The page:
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Family ties; Autobiographical elements part of 'Our Idiot Brother'

Director Jesse Peretz had an appropriate collaborator on his latest film, "Our Idiot Brother" -- his sister, Evgenia Peretz. Along with her husband, David Schisgall, they came up with the story about a nonconformist and his three sisters.

As to whether the comedy-drama, which stars Paul Rudd and opens today, is in any way autobiographical -- well, yes and no.

"Yeah, I'm the idiot brother," Peretz said with a laugh. "In the sense that everybody who is a brother is an idiot at one point or another. And there's little bits of autobiography all over the place."

Just as one of the characters in the film, Miranda, is a writer for Vanity Fair, so is Evgenia Peretz. But she and Jesse have no other siblings. Their father is New Republic columnist and former editor Martin Peretz.

Having a sister on the inside at Vanity Fair proved to be a lucky break, said Jesse Peretz, whose other films include "The Chateau" (2001) and "The Ex" (2006).

"On a tight budget, we were looking for a high-end magazine office location for the movie, and we weren't finding stuff that was nice enough," he said. "In our original script, Miranda was a fashion writer for W magazine. But W didn't want to take credit or responsibility for the character. Then we tried Elle" -- which didn't work out, either.

"So we inquired about whether Vanity Fair would be willing to let us shoot there, if we kept it kind of discreet and our footprint kind of small."

Graydon Carter, the magazine's editor, agreed to filming on the condition that Miranda's ethics were brought in line with journalistic standards, Peretz said.

"Our Idiot Brother" traces the social evolution of Ned (Rudd), an extremely laid-back fellow who might remind some moviegoers of the Dude from the Coen Brothers classic "The Big Lebowski." Ned takes people at their word and expects them to deal with him honestly -- an approach to life that prompts various levels of disdain from his sisters Miranda (Elizabeth Banks), Natalie (Zooey Deschanel) and Liz (Emily Mortimer).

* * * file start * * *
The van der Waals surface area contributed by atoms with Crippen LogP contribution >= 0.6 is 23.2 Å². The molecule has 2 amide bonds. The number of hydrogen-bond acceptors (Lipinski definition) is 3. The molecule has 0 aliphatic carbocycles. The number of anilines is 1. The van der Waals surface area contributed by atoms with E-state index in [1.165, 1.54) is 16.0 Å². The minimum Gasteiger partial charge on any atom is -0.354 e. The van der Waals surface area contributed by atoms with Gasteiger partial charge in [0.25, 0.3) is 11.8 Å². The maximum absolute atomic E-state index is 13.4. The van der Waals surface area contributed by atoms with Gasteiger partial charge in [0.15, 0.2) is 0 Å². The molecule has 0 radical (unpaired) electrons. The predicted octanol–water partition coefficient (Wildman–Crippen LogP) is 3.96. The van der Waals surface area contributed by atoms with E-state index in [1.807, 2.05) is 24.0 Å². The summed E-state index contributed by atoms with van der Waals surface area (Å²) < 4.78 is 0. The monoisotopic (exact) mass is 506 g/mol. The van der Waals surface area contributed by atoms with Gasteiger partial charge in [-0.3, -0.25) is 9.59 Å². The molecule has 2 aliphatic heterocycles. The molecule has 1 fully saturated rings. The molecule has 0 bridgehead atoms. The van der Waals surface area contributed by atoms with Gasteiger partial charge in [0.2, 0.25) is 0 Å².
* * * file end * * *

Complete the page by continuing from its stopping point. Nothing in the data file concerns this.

Although the publicity for the film emphasizes its goofier aspects, it actually has quite a lot to say about the clash of values in modern America -- from the urge to go back to the land to the imperative to chase the dollar -- and how dealing with that reality can be at once exhilarating and exasperating. It's also about the struggle to find a place for yourself without sacrificing your individuality.

"Our Idiot Brother" is Peretz's second collaboration with Rudd, whom he met through a mutual friend, actor Donal Logue. Rudd starred in "The Chateau," which was an improvised comedy set in France.

"We just had such a good time making that movie, and it made me want to work with him again," Peretz said. "Over the last 10 years, we've had a couple of false attempts. So when my sister and I, and her husband, started working on this script, one of the first ideas that we had was, 'Let's write something that we can do with Paul Rudd.' "

The scraggly but inscrutable Ned is something of a departure for Rudd, who is best known for playing guy-next-door types in comedies such as "How Do You Know."

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